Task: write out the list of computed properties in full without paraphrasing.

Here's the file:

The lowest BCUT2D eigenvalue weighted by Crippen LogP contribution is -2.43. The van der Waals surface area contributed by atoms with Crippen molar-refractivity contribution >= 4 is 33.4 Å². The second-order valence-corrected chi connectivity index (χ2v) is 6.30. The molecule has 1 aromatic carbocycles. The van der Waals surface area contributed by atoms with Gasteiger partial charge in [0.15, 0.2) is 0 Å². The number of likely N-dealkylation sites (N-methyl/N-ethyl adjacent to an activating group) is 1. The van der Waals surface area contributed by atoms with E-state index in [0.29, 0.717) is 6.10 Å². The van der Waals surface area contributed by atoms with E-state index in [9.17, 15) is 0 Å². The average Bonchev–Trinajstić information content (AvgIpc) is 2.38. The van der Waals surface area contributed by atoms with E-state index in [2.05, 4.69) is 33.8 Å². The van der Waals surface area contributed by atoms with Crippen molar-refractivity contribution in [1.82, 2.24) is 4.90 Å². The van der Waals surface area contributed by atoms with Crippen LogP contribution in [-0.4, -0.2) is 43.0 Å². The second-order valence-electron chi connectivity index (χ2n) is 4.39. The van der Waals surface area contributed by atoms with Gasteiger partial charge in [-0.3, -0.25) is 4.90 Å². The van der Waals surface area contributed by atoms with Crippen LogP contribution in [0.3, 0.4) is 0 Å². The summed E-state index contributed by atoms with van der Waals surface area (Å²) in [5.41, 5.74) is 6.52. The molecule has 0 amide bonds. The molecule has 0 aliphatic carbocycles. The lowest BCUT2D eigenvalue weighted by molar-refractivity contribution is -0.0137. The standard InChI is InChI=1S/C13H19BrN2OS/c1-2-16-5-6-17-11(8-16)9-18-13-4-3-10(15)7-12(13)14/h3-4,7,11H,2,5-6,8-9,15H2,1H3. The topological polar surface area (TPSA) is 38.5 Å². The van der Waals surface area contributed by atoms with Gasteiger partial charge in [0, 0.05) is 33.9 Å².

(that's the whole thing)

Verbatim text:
The lowest BCUT2D eigenvalue weighted by Crippen LogP contribution is -2.43. The van der Waals surface area contributed by atoms with Crippen molar-refractivity contribution >= 4 is 33.4 Å². The second-order valence-corrected chi connectivity index (χ2v) is 6.30. The molecule has 1 aromatic carbocycles. The van der Waals surface area contributed by atoms with Gasteiger partial charge in [0.15, 0.2) is 0 Å². The number of likely N-dealkylation sites (N-methyl/N-ethyl adjacent to an activating group) is 1. The van der Waals surface area contributed by atoms with E-state index in [0.29, 0.717) is 6.10 Å². The van der Waals surface area contributed by atoms with E-state index in [9.17, 15) is 0 Å². The average Bonchev–Trinajstić information content (AvgIpc) is 2.38. The van der Waals surface area contributed by atoms with E-state index in [2.05, 4.69) is 33.8 Å². The van der Waals surface area contributed by atoms with Crippen molar-refractivity contribution in [1.82, 2.24) is 4.90 Å². The van der Waals surface area contributed by atoms with Crippen LogP contribution in [-0.4, -0.2) is 43.0 Å². The second-order valence-electron chi connectivity index (χ2n) is 4.39. The van der Waals surface area contributed by atoms with Gasteiger partial charge in [-0.3, -0.25) is 4.90 Å². The van der Waals surface area contributed by atoms with Crippen LogP contribution in [0.3, 0.4) is 0 Å². The summed E-state index contributed by atoms with van der Waals surface area (Å²) in [5.41, 5.74) is 6.52. The molecule has 0 amide bonds. The molecule has 0 aliphatic carbocycles. The lowest BCUT2D eigenvalue weighted by molar-refractivity contribution is -0.0137. The standard InChI is InChI=1S/C13H19BrN2OS/c1-2-16-5-6-17-11(8-16)9-18-13-4-3-10(15)7-12(13)14/h3-4,7,11H,2,5-6,8-9,15H2,1H3. The topological polar surface area (TPSA) is 38.5 Å². The van der Waals surface area contributed by atoms with Gasteiger partial charge in [0, 0.05) is 33.9 Å².